Defense: ‘Bandwagon’ of Cosby accusers want to pursue claims
NORRISTOWN, Pa. (AP) — Prosecutors are trying Bill Cosby for an alleged 2004 sexual assault only so that a “bandwagon” of women can pursue old, unsubstantiated claims that the 79-year-old comedian drugged and assaulted them, a defense lawyer said in court Wednesday.
Lawyer Brian McMonagle asked a judge to prevent prosecutors from calling 13 of Cosby’s other accusers as witnesses at next year’s trial, saying uncertainty about where and when some of the sexual encounters took place made them impossible to defend against.
The women went public at the urging of “clever, cunning lawyers who had the agenda of bringing down an American icon,” he told Montgomery County Judge Steven O’Neill, who must determine whether some or all of the accusers will be permitted to take the witness stand.
Prosecutors are trying to show Cosby already had a long history of drugging and molesting women by the time of his 2004 encounter with Andrea Constand at his suburban Philadelphia home, the subject of the sexual assault case against him.
McMonagle said prosecutors charged Cosby with attacking Constand just as the statute of limitations was about to expire as a way of digging deep into his past and dredging up ancient allegations.
“This case has nothing to do with Andrea Constand,” McMonagle argued. “This case was a way to try to vindicate what is a bandaged, bandwagon of claims that have been put together in Pandora’s box.”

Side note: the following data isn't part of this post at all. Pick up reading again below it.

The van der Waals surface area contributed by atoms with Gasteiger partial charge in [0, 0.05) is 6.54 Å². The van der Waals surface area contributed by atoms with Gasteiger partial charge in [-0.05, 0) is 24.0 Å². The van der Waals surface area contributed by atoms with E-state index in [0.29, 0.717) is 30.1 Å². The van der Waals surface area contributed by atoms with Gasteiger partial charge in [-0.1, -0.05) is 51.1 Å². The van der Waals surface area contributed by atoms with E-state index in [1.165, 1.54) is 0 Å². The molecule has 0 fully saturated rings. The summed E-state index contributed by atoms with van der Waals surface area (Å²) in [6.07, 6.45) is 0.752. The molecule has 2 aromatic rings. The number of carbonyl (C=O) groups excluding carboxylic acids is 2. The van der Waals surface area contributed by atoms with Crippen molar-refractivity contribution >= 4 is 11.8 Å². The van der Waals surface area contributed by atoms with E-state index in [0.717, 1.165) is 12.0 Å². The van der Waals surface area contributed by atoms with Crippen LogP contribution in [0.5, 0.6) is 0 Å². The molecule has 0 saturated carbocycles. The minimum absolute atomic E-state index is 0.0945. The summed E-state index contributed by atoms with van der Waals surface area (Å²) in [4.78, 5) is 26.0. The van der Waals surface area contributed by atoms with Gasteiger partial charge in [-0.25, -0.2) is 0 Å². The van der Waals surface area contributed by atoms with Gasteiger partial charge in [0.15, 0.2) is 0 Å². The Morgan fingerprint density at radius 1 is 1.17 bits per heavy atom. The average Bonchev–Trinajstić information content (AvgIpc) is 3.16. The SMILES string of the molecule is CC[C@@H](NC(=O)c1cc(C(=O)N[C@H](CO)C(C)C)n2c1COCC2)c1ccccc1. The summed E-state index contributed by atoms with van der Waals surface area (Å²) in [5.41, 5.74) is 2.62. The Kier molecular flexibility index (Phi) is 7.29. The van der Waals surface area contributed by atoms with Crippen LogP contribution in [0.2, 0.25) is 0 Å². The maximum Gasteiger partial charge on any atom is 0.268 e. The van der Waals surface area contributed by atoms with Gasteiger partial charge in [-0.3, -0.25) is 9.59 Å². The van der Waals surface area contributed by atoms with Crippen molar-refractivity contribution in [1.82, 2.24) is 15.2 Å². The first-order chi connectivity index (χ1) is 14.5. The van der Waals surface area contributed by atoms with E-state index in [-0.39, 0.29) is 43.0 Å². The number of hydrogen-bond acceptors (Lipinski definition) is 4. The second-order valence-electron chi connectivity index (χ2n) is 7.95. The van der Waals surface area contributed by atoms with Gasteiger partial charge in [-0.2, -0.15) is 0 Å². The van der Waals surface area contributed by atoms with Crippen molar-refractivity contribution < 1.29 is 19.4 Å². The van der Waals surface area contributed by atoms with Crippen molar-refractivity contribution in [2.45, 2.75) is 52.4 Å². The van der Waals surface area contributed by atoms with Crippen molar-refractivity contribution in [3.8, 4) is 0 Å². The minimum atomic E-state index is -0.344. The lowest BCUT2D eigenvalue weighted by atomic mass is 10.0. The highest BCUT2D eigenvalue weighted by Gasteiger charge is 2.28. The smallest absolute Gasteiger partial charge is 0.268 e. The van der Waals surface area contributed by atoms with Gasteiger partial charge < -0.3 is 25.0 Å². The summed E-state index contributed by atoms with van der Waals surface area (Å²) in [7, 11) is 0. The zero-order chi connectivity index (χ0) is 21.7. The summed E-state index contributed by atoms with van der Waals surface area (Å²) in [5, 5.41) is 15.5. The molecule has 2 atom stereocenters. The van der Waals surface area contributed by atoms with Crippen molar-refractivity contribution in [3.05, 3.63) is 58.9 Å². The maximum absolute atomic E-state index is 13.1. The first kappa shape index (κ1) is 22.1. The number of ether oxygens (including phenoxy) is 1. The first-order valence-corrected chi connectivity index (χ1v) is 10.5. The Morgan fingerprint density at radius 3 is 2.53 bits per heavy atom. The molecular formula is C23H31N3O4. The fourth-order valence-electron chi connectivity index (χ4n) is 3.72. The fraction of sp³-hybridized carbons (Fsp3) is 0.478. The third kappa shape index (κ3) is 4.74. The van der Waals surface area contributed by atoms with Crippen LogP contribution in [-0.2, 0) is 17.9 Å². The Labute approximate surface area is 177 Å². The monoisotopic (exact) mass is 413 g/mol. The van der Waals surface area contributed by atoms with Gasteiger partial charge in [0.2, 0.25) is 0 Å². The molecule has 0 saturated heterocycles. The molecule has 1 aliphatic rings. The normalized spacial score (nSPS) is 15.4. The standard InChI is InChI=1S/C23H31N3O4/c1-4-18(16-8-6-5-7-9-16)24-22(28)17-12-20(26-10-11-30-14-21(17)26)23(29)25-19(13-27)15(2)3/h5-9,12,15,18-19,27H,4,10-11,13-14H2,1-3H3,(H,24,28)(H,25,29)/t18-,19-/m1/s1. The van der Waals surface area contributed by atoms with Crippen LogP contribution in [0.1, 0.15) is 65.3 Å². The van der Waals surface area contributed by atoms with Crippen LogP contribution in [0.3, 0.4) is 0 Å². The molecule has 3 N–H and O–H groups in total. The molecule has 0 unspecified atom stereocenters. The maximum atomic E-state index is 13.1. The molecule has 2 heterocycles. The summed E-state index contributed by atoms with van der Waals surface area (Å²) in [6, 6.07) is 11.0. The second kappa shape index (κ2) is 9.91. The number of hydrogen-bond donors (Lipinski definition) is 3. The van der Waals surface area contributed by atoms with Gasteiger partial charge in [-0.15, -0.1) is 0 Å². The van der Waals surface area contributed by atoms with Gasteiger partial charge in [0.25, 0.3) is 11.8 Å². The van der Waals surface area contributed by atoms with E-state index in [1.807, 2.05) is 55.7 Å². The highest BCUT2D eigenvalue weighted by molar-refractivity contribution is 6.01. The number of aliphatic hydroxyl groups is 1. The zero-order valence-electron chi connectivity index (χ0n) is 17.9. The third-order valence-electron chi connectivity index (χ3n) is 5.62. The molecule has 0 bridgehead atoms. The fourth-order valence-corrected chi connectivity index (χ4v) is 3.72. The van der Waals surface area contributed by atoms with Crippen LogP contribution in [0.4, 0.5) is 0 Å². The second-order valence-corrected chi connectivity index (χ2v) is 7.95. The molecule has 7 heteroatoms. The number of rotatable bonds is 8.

District Attorney Kevin Steele argued earlier Wednesday that the women should be allowed to testify because their stories are so similar they show the “handiwork of the same perpetrator.”
Cosby befriended women who saw him as a mentor, knocked them out with pills and drinks and molested them, he said.
“This is a lifetime of sexual assault on young women,” Steele told the judge.
The case began a decade ago when Constand, a Temple University employee, filed a police complaint against Cosby, her friend and mentor, over an encounter at his home. A prosecutor at the time declined to file charges.
Authorities reopened the case last year after scores of women raised similar accusations and after Cosby’s damaging deposition testimony from Constand’s lawsuit became public. The trial judge last week said the deposition was fair game at trial, arming prosecutors with Cosby’s testimony about his affairs with young women, his use of quaaludes as a seduction tool and his version of the sexual encounter with Constand.
The judge must walk a fine line in weighing the accusers’ testimony, given a 2015 state Supreme Court ruling that threw out a Roman Catholic Church official’s child-endangerment conviction because the Philadelphia trial judge let too many priest abuse victims testify about the alleged church cover-up.
The defense has questioned the women’s motivation, noting many are clients of celebrity lawyer Gloria Allred, who has suggested Cosby should put up a $100 million settlement fund for potential sexual assault and defamation claims.
Allred argues that her clients have a duty to testify if the court wants to hear from them. She called the defense’s dismissal of their accounts “out of context or just plain wrong.”